Tuesday, August 25, 2009

The Grand as Oshkosh's Mirror

When the Grand first opened in 1883 Oshkosh was a boom town. It was the second largest city in Wisconsin and a popular destination for ambitious entrepreneurs and immigrants from the east who saw endless opportunity in the city's potential. Oshkosh was no different than the California gold rush towns of the prior generation, only instead of gold it was Northwoods timber that seized the imaginations of the new settlers.

Over the following 40 years the Grand stood as the city's foremost symbol of what today could be termed "soft power." It was a mandatory destination for the biggest and best touring acts of the age and proof that a small town with a funny name at the edge of civilization could do what it took to bring the best of what the world had to offer to our downtown and in that capacity the Grand's most important function was to serve as the window through which Oshkosh viewed the rest of the world.

In the 1920s the lumber industry's influence on Oshkosh began to wane at the same time the advent of cinema began to radically change the way Americans entertained themselves. Live theater fell out of fashion and became next to financially impossible by the time the stock market crashed in 1929.

Oshkosh never really recovered from the Great Depression. The city has never seen the kind of growth that it experienced in the last decades of the 19th century and fell into a stagnant malaise that lasted for much of the middle of the 20th century. Accordingly, the Grand fell into disrepair and ownership was passed on to a series of sketchier (yet colorful) characters until by the end of the 1970s it became clear to everyone something needed to be done with the building.

By that time, the last of the lumber mills were leaving town or closing up shop and the last vestiges of what was the Sawdust City were nowhere to be found. But Oshkosh was in the process of reinventing itself and the restoration of the Grand was an important symbolic parallel to a city-wide effort of renewal. In the 20+ years since the Grand has been a bridge the city's past while remaining a projection of Oshkosh's hopes and ambitions.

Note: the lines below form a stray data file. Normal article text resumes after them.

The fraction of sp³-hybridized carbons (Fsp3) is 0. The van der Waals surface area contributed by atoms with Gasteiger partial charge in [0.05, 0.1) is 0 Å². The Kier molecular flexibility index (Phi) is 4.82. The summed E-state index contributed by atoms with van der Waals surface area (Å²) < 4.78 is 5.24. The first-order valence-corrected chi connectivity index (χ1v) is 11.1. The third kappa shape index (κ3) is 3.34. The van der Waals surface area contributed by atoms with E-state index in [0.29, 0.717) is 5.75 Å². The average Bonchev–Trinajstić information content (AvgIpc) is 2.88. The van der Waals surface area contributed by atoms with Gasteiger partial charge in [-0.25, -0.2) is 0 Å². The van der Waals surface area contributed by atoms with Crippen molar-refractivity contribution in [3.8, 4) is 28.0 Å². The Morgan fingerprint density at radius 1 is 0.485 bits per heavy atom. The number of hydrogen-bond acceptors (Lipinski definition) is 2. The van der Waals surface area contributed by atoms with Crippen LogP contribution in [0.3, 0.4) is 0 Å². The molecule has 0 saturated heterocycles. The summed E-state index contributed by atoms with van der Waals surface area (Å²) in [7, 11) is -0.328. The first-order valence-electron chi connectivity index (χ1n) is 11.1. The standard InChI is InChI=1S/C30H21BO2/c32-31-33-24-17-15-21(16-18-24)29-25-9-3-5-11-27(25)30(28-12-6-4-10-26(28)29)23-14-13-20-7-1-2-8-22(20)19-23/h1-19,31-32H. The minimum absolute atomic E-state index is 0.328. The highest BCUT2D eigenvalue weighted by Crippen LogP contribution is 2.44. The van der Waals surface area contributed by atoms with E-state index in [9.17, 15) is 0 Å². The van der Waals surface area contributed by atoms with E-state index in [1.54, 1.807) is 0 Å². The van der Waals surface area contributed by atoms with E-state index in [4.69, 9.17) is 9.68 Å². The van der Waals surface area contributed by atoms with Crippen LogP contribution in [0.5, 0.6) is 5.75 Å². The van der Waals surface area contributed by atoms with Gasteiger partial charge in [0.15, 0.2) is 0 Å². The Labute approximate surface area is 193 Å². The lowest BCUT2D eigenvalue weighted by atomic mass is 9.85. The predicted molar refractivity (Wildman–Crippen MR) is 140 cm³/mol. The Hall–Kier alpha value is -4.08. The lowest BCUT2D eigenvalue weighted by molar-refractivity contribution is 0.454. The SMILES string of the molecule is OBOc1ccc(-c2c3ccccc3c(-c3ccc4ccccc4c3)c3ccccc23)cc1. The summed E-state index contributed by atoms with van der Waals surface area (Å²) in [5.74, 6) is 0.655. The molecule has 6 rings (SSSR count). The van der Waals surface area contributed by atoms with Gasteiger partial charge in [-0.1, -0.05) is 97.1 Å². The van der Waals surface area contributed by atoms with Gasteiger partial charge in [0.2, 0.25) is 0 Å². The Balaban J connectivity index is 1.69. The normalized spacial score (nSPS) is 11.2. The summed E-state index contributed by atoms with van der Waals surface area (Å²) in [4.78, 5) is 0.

More so than any other person, building or institution in Oshkosh the Grand has been a mirror onto the soul of the city. When Oshkosh thrived, so did the Grand; when Oshkosh stagnated, the Grand did as well. There are few buildings like this anywhere in the world. Most "statement buildings" achieve fame and then decline. The Grand has been reanimated over the years by the people of the city and deserves to helped through its current crisis.

Most importantly, it has a promising vision for the future and an important role to play in civic life. The leadership of the Grand has demonstrated in recent years that it does not merely want to "put on plays." The Grand now features musical acts, films (indoor and out) and a rotating cadre of artists in residences that work with students to enhance their artistic education. The Grand knows it has a responsibility to reach as many people as possible in the community and has gone out of it's way to do so.

Two years ago, if a tornado or earthquake or flood -- or some other freak occurrence of nature -- would have wiped out the Grand in a single moment, it would have been deemed a tragedy that would have gutted a significant source of municipal history and pride from the city. That's exactly what's happening today, only the means of destruction isn't anything nearly as dramatic, it's merely the corrosive effects of time. However, this affords us the opportunity to do prevent the tragedy before it can occur.

The Grand is important for countless reasons. It keeps people circulating through downtown. It gives the community an artistic outlet to express themselves a unique venue. It's a rich legacy from the city's past. But most importantly, it's a reflection of the better angels of Oshkosh's character. How we treat the Grand ultimately tells us about who we are as a community and it would be nothing short of a civic travesty to let that essential element of the city crumble on our watch.

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